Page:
The passage of grief is as individual as you are. Let is happen and know that God is not only waiting for you at the end, but with you in the middle. I could go on for a long time, but again know that you are loved!

  • Trina

    I know your pain as do others here… Your life is going to be remarkably better. It is a painful process but it does get better, MUCH better. Now I close my eyes and wrap my arms around you tight and say it will all be okay. Real truth: there are many where you are in the church, they are just too afraid to admit it or leave for good reasons. But whatever there is in you has given you power and courage in the face of tremendous fear and pain to leave. Leaving see,s like running away or abandonment or cowardice, but the truth is leaving is walking towards something greater and more powerful: freedom, love, authentic life, healthy individuality, healthy open-mindedness, beautiful self discovery.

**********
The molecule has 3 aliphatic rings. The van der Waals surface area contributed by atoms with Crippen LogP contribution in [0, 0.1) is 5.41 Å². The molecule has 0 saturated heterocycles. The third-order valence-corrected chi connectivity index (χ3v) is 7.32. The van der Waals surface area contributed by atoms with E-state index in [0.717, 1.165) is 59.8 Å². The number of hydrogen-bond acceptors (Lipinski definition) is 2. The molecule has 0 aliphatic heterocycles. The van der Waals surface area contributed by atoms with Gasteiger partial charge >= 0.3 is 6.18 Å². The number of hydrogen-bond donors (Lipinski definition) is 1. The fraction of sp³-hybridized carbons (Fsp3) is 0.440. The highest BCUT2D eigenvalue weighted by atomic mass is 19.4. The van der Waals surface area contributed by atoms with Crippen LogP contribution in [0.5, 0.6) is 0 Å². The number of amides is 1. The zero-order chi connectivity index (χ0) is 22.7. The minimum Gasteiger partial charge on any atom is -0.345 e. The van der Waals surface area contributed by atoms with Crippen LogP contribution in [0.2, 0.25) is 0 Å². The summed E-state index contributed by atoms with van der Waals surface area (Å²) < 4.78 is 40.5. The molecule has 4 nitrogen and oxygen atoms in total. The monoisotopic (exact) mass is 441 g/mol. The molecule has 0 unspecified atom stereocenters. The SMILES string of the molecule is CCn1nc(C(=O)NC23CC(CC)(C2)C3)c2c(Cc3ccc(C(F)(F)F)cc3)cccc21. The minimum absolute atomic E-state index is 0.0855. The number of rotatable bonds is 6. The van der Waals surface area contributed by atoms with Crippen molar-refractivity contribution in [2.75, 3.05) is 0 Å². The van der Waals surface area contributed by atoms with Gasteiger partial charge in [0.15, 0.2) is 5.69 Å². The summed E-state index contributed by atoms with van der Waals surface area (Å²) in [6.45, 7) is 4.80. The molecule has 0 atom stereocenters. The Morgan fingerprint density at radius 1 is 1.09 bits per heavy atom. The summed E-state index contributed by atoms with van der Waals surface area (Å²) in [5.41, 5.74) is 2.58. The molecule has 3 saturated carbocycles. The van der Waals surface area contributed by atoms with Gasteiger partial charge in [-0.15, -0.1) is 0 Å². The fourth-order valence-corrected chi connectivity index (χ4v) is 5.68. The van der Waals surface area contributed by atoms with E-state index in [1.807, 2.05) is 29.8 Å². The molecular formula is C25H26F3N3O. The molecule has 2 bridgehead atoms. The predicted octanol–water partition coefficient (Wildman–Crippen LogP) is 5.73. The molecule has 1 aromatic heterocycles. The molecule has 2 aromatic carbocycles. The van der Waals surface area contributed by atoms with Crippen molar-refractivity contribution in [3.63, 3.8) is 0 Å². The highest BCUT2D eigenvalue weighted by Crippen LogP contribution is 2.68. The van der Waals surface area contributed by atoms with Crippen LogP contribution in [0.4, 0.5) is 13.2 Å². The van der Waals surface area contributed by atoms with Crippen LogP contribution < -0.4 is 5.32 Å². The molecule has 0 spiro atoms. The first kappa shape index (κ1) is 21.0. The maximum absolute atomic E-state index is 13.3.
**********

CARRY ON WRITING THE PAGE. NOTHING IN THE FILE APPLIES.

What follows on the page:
You will soon rejoice in discovering the weaknesses and vulnerabilities about yourself that led you to unhealthy religious ideologies, and also things about your personality or character that made you drawn to that and THEN you are more able to guard yourself from that in the future as well as develop new tools for learning how to love others aright as God would have you, but also love yourself and the truth of who you are. It is a lonely road sometimes, but in hindsight, those were moments where only God could give me the truth and comfort I needed; tge affirmation to know that I am good and safe where I am and that place I left was toxic and killing me. Patience and tenacity are required but you’ll be amazed by where you’ll draw your strength. Continue visiting blogs like this and other survivor sites. You’ll learn a lot and learn to trust again. It is good to relearn what trust looks like and that it should be earned. Healthy people won’t force themselves into your life but will wait patiently to be invited and respect you where you are.

    Life and liberty to you!